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Tuesday, 25 November 1986
Page: 2721

Senator CHANEY (Leader of the Opposition)(9.51) —I am somewhat puzzled by the amendment moved by Senator Vigor because he can achieve his end completely simply by joining the Opposition and voting against the Government's legislation. The effect of that would be to ensure that the payments which are made go to subsidising the consumption of fertilisers by farmers, including consumers of high analysis fertilisers in his home State of South Australia, to whom he referred in debate. Senator Grimes has raised a number of technical problems to Senator Vigor's amendment. It certainly appears to me to be absolutely beyond argument that one could not describe payments directly to farmers as a rebate in these circumstances. I would have thought that that was clearly so. Also, it would seem to be fairly obvious that when there are 170,000 users we would be setting off down a much more complex and hence expensive track if we did not use the mechanisms which have been in place for some years and which involve dealing with a relatively small number of manufacturers and importers.

I would not on the run-and in breach of Standing Orders-offer a legal opinion on the first point made by Senator Grimes about a bounty to end users being contrary to the Constitution. On the face of it, it is not an absurd proposition. I simply reserve my position because I have not had the chance to consider that matter before. I appeal to Senator Vigor to achieve his objectives by joining the Opposition to vote down this legislation. I agree with him that there appears to be a confusion of objectives in what the Government is seeking to do. It is trying to support the local farming industry on the one hand and manufacturers on the other. The subsidy has always been seen as giving a measure of assistance to the farming community. It seems quite clear that if the Fertilisers Subsidy Bill is defeated that assistance will continue to be available to the whole family-farming community. I have no family farm or family in farming I hasten to say after that slip. I have no vested interest whatsoever in this matter. Since we are getting into that area I should say that I have a brother who may be involved with a fertiliser manufacturer but since I am voting against his interest-if he has an interest-there is no room for criticism.

To return to the debate, I agree with Senator Vigor that there is some confusion in what the Government is trying to do. This subsidy is meant to be a subsidy to a consumer rather than to a producer. That is the view of the Opposition and the basis for its opposition to this legislation. Senator Vigor made the point that it is unfair to discriminate against high analysis fertiliser users. That point has been quite significant in terms of the Opposition's stance on this matter. I also agree with him that it would be Luddite to discriminate against high analysis fertiliser use in the sorts of circumstances that he has described. In view of all the doubts about his amendment and in light of the fact that it is an extremely complex way to get to the point he wants to reach I simply commend to him the rather simpler option of voting down this legislation.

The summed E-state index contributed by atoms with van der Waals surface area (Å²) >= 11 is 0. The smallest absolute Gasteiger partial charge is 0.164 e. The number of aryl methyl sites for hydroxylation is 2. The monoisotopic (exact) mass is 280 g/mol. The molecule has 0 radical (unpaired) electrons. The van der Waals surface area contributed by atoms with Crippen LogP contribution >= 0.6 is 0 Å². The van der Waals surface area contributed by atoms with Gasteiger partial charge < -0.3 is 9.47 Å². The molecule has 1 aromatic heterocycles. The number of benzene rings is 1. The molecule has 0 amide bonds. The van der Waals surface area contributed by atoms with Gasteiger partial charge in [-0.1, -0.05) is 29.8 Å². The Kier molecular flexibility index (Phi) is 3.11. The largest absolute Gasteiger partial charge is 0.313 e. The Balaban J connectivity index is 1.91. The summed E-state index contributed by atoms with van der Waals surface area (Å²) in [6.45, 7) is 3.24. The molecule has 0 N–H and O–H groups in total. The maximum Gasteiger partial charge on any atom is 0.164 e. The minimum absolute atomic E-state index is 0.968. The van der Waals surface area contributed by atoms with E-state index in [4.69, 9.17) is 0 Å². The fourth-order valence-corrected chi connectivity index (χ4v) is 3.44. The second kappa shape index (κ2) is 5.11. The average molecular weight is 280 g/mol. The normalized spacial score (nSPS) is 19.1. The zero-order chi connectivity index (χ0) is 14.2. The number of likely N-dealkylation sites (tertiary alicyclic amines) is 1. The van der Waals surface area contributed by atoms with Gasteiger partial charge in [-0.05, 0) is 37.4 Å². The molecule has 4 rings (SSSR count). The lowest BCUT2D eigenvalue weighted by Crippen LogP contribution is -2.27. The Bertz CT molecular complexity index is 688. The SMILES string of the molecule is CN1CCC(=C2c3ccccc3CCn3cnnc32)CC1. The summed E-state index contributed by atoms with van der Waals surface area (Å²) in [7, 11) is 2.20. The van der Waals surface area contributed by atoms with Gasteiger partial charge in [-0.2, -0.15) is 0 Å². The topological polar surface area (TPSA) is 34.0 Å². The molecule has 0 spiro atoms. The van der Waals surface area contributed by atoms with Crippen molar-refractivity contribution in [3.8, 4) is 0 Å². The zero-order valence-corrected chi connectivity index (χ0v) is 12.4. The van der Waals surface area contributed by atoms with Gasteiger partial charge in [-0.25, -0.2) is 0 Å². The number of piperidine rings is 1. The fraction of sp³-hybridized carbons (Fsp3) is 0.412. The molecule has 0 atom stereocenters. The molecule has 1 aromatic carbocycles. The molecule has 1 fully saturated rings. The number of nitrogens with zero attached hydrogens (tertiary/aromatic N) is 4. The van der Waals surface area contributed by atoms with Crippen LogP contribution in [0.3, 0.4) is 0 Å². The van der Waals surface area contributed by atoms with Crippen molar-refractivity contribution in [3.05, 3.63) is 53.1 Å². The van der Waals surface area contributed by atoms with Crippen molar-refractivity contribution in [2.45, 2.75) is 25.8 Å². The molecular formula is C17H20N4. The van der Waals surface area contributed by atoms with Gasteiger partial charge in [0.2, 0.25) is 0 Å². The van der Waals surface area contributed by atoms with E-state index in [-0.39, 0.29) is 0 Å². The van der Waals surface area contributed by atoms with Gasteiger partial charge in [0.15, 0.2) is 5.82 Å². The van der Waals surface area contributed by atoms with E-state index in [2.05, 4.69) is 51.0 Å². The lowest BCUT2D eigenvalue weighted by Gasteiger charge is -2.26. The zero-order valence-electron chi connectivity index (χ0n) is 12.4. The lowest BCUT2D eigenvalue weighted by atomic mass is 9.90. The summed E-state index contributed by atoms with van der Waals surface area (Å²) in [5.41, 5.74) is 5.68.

Senator Vigor has expressed concern about an element of policy of the Australian Democrats which relates to not providing a subsidy for imports; that is, for overseas manufacturers. I say to him with great respect that once he accepts, as he clearly does from his amendment, that the objective of the expenditure of the $55m is not to subsidise manufacturers but to look after the interests of farmers who are, as he said in his speech, very hard pressed in 1986, he can with a clear conscience follow the course that the Opposition is proposing because, as Senator Grimes pointed out, the legislation contains clear provisions which require those who receive a subsidy-the manufacturers and/or importers, and in many cases they are the same people, as Senator Vigor pointed out-to use that money to reduce the cost to the consumer. That is a clear statutory obligation. In other words, the money must be fed back directly to the consumer.

The Opposition has some reservation about the capacity of any bureaucratic or legal framework to guarantee 100 per cent delivery of that subsidy to the farmer. We concede that some economic pressures may result in some of that being fudged, if one likes, or picked up by the manufacturers. The reality is that the Industries Assistance Commission examined that issue a few years ago and reported that the subsidy was going through to the farmers. There has been a proper examination of that issue by people who are not politicians with an axe to grind. In that examination the point that is the central concern of Senator Vigor is well dealt with. It is established that the subsidy gets back to the farmer. I urge that we not support the amendment moved by Senator Vigor but we vote down this legislation which will achieve precisely the effect that Senator Vigor has made clear that he wishes to achieve. It will ensure that the subsidy goes to the farmers, which is where it was intended to go, and it will not discriminate against high analysis fertiliser users and it will therefore not be Luddite. It will be administratively the simplest and cheapest way to achieve the objectives he is seeking. Therefore, I urge the rejection of this legislation and, of course, the amendment.